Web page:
Thursday 19 January 2017

Allowances, Penny-Pinching and City Deals - updated

Update 26th January - City Deal

With depressing predictability, all but two councillors (one against and one abstention) voted to plunge the council into unknown debt and unknown deals with private companies, including private health care, for the next fifteen years.
Clearly dazzled by the chief executive's presentation and the presence of other members of the 'Pitch Team', including the CEO of Pembrokeshire, Ian Westley, and Prof Marc Clement from Swansea Uni, formerly a director of Kent Neuroscience Ltd, (the company with which the council have entered an exclusivity agreement to develop the site), and the liberal deployment of some very impressive buzzwords ('Ideas harvesting' was one of my favourites), and some highly subjective statistics and figures, this was always going to sail through.
With the clear threat that Carmarthenshire would descend into medieval oblivion if they didn't agree, the questions nearly all began with glowing tributes and grateful thanks, robust scrutiny didn't come into it.
The chief executive, and the others, responded to the polite enquiries (Will there be buses to the wellness village? asked Kevin Madge) with more buzzwords and b******s until it was Cllr Caiach's turn to ask a few questions. Her questions were a little more searching and concerned the interest payable on the loans, the equity in any future assets, the suitability of the land and the fate of those currently trading from the site. At this point Mr James' mask slipped and he was reduced to snarling. I can just imagine his peptalk to the 'Team' prior to the meeting, something along the lines of  'there might be one awkward one, but don't worry, the rest'll be a walk-over'  ...and indeed they were.
If you fancy a game of bullshit bingo, or want to watch Meryl talk dreamily of sea air and wellness, the archived webcast will soon be available.

Update 24th January - City Deal

After watching the webcast of Monday's presentation of the City Deal, the Wellness Village etc to the Exec Board, by the Chief Executive, I would hope that councillors will have some very searching questions ready for tomorrow's full council.
It appears that the four constituent councils will be borrowing the money up front in the hope that it'll get fed back from central government, as I said below, Carmarthenshire is already in debt to the tune of £376m, how much more can be sustained?
There was a couple of oblique references to 'the developer' in relation to the Wellness Village, but who it was and what arrangements/deals are already in place was not defined.
There was reference to the setting up of a separate team to carry this thing through, how much will this cost the authority? Will it be a case of jobs for the boys?

Cllr Pam Palmer couldn't resist pre-empting criticism or even questioning, by saying that there are people probably blogging about all this already. Yes Pam. We all have a right to criticise but more importantly, proper scrutiny is vital, not something she can either tolerate nor understand.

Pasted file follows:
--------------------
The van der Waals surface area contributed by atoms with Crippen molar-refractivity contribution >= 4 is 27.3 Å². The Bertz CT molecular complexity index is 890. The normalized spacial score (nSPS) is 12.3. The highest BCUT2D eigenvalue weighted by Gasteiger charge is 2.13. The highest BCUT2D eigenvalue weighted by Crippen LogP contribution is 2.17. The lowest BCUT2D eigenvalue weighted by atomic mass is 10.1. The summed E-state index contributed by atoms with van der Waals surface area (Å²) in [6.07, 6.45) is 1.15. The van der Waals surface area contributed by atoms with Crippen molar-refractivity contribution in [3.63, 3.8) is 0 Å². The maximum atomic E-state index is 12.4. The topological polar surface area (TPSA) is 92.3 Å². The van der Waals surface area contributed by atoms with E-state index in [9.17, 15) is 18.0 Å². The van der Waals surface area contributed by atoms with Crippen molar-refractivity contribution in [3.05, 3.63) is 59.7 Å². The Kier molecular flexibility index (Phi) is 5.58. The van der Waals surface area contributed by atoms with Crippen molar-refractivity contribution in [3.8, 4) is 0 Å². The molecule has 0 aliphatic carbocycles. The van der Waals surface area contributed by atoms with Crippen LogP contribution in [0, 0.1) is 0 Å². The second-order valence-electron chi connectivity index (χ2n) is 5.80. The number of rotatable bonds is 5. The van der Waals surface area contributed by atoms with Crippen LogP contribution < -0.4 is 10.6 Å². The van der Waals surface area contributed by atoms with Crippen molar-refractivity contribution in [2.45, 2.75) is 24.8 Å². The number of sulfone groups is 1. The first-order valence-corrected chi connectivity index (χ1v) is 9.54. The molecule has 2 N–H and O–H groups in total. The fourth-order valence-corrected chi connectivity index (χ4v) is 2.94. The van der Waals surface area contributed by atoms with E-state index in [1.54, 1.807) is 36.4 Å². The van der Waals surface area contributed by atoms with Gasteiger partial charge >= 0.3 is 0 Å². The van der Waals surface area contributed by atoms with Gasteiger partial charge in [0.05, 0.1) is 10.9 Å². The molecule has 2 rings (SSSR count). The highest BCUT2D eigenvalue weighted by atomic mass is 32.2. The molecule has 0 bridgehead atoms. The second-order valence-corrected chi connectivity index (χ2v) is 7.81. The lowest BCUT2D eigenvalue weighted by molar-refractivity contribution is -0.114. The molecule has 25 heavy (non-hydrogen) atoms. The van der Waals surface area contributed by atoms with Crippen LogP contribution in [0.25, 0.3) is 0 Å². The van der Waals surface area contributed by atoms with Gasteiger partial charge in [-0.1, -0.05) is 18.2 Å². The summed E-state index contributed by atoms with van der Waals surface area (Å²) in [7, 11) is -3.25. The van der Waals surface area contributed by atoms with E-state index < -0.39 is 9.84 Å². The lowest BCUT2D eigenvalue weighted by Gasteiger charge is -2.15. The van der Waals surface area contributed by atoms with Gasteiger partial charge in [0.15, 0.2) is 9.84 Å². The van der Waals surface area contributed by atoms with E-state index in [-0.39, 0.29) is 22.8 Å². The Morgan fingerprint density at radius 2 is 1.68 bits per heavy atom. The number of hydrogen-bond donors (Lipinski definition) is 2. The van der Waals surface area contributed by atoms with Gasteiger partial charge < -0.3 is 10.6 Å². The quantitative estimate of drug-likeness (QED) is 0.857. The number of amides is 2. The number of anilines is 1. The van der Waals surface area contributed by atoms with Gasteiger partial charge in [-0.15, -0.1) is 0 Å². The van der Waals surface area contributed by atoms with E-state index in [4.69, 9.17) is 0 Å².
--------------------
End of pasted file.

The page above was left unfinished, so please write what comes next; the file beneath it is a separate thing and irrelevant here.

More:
Meryl seemed a little miffed that the very, very excited chief executive was so overcome he forgot to allow her to introduce the presentation.

The presentation, which will be repeated tomorrow (Wed 2pm) was full of hyperbole, scaremongering and more 'buzzwords' than you can shake a stick at. The scaremongering, which was delivered with several dramatic pauses to give the assembled Executive Board members time to gasp in horror, was that productivity had been in decline since 1999 and, without the City Deal, it would take until 2030 to reach the level achieved in 2010, or something like that, sounded like complete nonsense, as it all did.

We heard many councillors speak at length last week, from both sides, over the Welsh/English language issue and Llangennech school, I hope to hear the same attention paid to this, before the county is plunged into a twenty year arrangement with assorted, and possibly short term, private investors, it's saddled with a massive debt, and the auditors are called in.


No doubt, after the election in May, there will be the usual unseemly scramble, back room deals, and vows of loyalty to the chief executive in the pursuit of special responsibility allowances, now known as senior salaries. Carmarthenshire councillors are allowed eighteen such positions by the Independent Remuneration Panel for Wales (IRPW).

They range from £22,000 per annum for committee chairs, to £48,000 for the leader of the council. Plus expenses. The make-up of the council might change in May but the scramble will undoubtedly still happen.

Last year, when the final IRPW report went to the Executive Board, and in her usual were-all-in-it-together form, an indignant Cllr Pam Palmer (£32,250) grumbled that they were all worth far more, and the Panel's shock-horror recommendations that some Executive Board members should take a meagre 10% cut needed to be "banged on the head".

The Democratic Services Committee (not webcast, so not allowed to be filmed) were recently tasked with conveying its thoughts on the draft IRPW report for the 2017/18 municipal year, to start in May.

Not content with just eighteen senior salaries they wanted to extend the coveted rewards to the committee vice chairs as well. No sign of belts being tightened there then.

As sound justification to extend the quota of senior salaries has to be put to the IRPW, it's unlikely to get very far. It's pretty difficult to justify the ones they've already got.
Disappointing that it was even considered though.

Although a £100 rise in the basic allowance of £13,300 is recommended by the IRPW it states that there'll be no rise in senior salaries. But as the basic allowance forms part of the senior salary, they will receive the extra hundred quid anyway.